A few more leftovers from my notebook:
The Orioles had seven players total 100 or more strikeouts in 2012: Chris Davis (169), Mark Reynolds (159), Adam Jones (126), Matt Wieters (112), J.J. Hardy (106), Wilson Betmit (103) and Robert Andino (100).
That’s a lot, right?
Betemit’s 103 strikeouts came in 341 at-bats.
Hardy hit .238/.282/.389 with 30 doubles, 22 home runs and 68 RBIs in 663 at-bats. He was the Orioles’ No. 2 hitter in 150 of his 158 games, batting .236/.281/.380 in 631 at-bats.
Will manager Buck Showalter consider lowering Hardy in the order next season? Well, it depends on the construction of the roster, of course.
What if second baseman Brian Roberts is healthy on opening day and the Orioles re-sign outfielder Nate McLouth? Could they occupy the first two spots in the order? And could they be followed by, say, Nick Markakis, Jones, Wieters, Reynolds (if he stays), Davis, Hardy and Manny Machado?
That would be a pretty impressive lineup if Hardy is pushed down to eighth despite his power. It also would mean the absence of a new impact hitter, which executive vice president Dan Duquette is seeking.
The Orioles need to figure out how they would use McLouth while determining his worth to them on the market. Is he viewed as an everyday player or part of a platoon in left?
McLouth hit .255/.321/.410 against right-handers and .197/.293/.288 against left-handers.
A fan on Twitter asked me about a prediction that the Orioles could trade for Rangers second baseman Ian Kinsler? Duquette stated that the club has enough players now to man the position after claiming Alexi Casilla off waivers from the Twins. He made it clear at the GM meetings that he was focused on left field and designated hitter.
Kinsler served as the Rangers’ DH in 11 games in 2011 and 13 in 2012. His major league resume doesn’t include any games in left field.
Interesting that the Orioles had no interest in Josh Willingham when he was a free agent last winter, but they seem to have some interest in trading for him now that he’s got two years left on the contract he signed with the Twins.
Maybe it’s the Silver Slugger Award.
Had Rick Peterson left the organization to become the Red Sox’s pitching coach, the Orioles would have needed to hire a pitching coordinator. The title of “Director of Pitching Development” might not have existed any longer, or the duties would have been adjusted, but someone would have needed to handle the responsibilities previously given to Alan Dunn and Dave Schmidt.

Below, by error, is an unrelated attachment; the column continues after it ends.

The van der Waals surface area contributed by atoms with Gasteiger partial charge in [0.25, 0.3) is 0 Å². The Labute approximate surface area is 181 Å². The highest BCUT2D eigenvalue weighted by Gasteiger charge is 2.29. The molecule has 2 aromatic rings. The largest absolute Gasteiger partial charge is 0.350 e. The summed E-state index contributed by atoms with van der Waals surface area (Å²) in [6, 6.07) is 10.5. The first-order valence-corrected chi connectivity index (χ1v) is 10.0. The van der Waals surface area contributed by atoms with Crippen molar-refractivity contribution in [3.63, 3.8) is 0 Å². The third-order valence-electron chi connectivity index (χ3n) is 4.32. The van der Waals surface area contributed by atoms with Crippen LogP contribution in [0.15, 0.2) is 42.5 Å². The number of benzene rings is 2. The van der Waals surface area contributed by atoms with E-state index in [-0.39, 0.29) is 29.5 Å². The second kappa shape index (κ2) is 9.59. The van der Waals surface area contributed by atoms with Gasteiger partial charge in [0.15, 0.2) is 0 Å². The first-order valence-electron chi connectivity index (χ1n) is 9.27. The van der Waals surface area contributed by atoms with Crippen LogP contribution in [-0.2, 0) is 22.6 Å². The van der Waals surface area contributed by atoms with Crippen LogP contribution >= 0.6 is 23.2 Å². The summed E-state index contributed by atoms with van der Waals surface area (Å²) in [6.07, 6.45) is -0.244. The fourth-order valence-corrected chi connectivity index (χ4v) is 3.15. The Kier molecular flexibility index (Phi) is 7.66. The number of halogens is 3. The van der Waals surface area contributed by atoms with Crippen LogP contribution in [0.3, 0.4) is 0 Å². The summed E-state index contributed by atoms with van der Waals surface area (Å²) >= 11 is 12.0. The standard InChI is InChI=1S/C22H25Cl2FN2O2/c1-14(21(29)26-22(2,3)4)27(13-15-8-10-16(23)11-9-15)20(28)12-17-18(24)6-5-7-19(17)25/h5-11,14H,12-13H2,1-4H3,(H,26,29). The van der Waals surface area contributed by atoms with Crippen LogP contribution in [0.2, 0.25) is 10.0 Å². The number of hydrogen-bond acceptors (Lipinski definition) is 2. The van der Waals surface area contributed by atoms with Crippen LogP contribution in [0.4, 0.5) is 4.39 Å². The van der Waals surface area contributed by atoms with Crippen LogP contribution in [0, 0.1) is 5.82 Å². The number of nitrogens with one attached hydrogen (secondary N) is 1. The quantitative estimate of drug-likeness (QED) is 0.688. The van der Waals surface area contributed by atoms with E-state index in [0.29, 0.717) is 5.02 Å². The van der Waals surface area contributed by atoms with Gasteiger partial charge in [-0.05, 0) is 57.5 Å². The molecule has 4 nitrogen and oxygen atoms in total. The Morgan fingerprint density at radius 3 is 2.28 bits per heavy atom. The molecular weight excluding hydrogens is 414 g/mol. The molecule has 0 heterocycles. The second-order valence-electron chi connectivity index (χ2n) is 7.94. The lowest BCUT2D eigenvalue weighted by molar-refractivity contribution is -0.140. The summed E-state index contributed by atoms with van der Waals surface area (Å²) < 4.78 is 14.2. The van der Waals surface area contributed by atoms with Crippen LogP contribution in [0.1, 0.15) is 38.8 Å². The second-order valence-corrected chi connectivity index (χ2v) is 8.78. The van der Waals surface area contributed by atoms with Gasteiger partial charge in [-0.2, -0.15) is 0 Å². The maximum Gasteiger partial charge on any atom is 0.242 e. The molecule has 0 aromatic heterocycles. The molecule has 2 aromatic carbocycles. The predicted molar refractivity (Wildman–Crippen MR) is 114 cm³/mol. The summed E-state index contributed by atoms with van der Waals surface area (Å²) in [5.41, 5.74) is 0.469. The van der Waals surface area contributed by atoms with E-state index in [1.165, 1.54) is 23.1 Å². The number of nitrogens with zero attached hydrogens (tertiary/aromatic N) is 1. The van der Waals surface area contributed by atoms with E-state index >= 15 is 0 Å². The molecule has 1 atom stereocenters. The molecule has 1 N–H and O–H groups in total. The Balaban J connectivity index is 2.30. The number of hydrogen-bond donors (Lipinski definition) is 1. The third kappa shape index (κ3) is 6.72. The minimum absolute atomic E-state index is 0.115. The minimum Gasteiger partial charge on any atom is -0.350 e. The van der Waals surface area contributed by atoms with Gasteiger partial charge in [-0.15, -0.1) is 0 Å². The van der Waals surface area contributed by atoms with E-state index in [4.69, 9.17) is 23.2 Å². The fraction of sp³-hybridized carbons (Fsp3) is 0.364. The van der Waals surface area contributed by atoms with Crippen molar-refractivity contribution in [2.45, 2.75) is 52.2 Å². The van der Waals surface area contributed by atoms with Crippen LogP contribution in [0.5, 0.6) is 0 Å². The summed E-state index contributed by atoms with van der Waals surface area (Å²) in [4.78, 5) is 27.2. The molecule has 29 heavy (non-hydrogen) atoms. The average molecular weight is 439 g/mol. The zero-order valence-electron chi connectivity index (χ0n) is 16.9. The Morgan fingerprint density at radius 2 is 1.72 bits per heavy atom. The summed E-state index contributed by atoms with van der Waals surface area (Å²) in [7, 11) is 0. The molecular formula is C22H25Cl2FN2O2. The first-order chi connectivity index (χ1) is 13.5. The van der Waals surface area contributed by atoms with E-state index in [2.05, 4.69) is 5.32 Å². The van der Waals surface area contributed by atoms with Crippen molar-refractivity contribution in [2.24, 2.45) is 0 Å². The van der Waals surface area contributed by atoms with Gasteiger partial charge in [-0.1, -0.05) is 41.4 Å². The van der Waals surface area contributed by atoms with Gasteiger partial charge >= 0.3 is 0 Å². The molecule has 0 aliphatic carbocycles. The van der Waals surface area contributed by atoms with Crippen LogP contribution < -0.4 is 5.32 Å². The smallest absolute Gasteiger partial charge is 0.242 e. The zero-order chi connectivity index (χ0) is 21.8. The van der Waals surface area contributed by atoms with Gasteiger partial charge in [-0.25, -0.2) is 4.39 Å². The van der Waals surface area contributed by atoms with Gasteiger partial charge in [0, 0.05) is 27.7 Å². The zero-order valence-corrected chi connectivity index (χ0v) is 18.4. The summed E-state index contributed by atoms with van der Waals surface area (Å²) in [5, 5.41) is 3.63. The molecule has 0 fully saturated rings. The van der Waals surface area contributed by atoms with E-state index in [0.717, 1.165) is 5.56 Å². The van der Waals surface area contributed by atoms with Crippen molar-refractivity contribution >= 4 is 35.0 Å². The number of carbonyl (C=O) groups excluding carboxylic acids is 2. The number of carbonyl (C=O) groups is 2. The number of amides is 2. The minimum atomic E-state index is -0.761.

I mentioned a few days ago that the contracts of coaches DeMarlo Hale, Jim Presley and Rick Adair expire next month. Manager Buck Showalter wants to keep his staff intact and it’s expected to happen. It’s just a back-burner issue at the moment because of the GM meetings.
Hale is considered one of the best third base coaches in baseball. Had he left to take the managing job in Boston, the Orioles would have made a run at Brian Butterfield. However, Butterfield left the Blue Jays to accept a job as the Red Sox’s third base coach. The Orioles’ top replacement choices are coming off the board, yet another reason to keep Hale.
I was a bit surprised that the Astros named former Orioles manager Dave Trembley as their third base coach. He’s never been used in that role in the majors, but he’s familiar with the box on that side of the diamond after spending so many years managing in the minors, where the staffs normally include only a pitching and field coach.
Having the Astros in the American League next season seemed pretty ho-hum, but it will be nice to catch up with Trembley and new bullpen coach Dennis Martinez.
I still have people in the industry questioning how Duquette didn’t receive a single vote for The Sporting News’ Executive of the Year award. Jealousy among his peers?
Duquette was away from the majors for a long time. His team reached the playoffs in his first year back. How dare he make it look that easy.